(CBS News/ AP) --An employee at an Oregon animal sanctuary who was attacked and killed by a wildcat was an experienced worker who had an “amazing” rapport with the big cats, officials at the facility said.
Renee Radziwon, 36, of Portland, died in the Saturday night attack at WildCat Haven Sanctuary in suburban Sherwood, Deputy Mark Nikolai of the Clackamas County Sheriff’s Office said Sunday.
Nickolai told CBS News affiliate KOIN in Portland that Radizwon had been attacked by a cougar. Sheriff’s Robert Wurpes said the animal was locked in a cage following the attack.
Radizwon was believed to have been alone with the animal in its enclosure, although the sanctuary said its handbook specifies that two qualified staff members be present during the lock-out of a “dangerous” animal.
“We are devastated by this loss. Not only was she one of our most dedicated staff members, we thought of her as family. We send our most heartfelt prayers to those she has left behind,” said Cheryl Tuller, executive director of the sanctuary.
Tuller added that Radziwon had been working at the sanctuary as the head keeper for eight years and was a certified tech.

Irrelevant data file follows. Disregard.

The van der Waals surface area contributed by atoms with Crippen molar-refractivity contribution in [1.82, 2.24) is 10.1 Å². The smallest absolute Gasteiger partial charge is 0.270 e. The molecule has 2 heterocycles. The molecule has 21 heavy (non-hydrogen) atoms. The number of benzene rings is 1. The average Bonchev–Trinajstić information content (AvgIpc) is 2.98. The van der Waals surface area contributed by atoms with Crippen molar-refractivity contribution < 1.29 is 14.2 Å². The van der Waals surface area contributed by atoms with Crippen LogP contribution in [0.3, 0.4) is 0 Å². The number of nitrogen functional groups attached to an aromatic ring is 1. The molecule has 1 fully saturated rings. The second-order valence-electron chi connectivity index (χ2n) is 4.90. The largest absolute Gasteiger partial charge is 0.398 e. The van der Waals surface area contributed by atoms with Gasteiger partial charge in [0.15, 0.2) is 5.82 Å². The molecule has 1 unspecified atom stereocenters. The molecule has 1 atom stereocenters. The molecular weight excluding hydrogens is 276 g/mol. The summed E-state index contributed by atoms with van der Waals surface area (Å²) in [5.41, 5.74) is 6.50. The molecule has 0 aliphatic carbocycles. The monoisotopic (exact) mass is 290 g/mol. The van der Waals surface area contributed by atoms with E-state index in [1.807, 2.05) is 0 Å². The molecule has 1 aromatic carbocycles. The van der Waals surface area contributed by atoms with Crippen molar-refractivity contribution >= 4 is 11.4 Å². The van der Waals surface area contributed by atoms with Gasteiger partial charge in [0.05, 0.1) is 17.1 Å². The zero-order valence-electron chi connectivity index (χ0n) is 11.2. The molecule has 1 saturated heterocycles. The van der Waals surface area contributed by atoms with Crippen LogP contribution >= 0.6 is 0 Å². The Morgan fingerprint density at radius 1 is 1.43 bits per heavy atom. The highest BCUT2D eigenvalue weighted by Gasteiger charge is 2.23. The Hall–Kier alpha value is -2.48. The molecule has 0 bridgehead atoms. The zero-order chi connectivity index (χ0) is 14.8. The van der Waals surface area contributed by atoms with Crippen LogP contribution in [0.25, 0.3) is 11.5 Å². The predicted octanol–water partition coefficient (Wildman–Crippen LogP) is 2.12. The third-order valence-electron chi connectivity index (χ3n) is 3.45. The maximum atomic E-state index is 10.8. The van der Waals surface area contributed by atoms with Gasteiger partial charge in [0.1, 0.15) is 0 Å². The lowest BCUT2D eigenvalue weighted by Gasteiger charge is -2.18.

Jim Caliva, a Wildcat Haven Sanctuary board member, told The Oregonian that Radziwon was an experienced worker who had a good rapport with the animals.
“Her relationship with the cats was amazing,” Caliva told the paper. “She knew exactly what she was doing, but apparently there was a mistake. I don’t know what it could be.”
Caliva said Radziwon worked with all the cats at the sanctuary.
“They knew her and walked up to the fence,” he told The Oregonian. “She was one of the best people I’ve ever met.”
Its website describes the facility as a “last hope” for wildcats that have been abandoned or abused, including bobcats, cougars, lynx and tigers.
As of this summer, there were 67 animals at the sanctuary, KOIN reported. Last year the sanctuary rescued two Bengal tigers, Nora and Katie, from their life in Ohio.
In less than a year, they move into a home 10 times larger -- 82 acres—about 40 miles south, KOIN reported.
The facility is not open to the public, but does provide on-site tours to donors.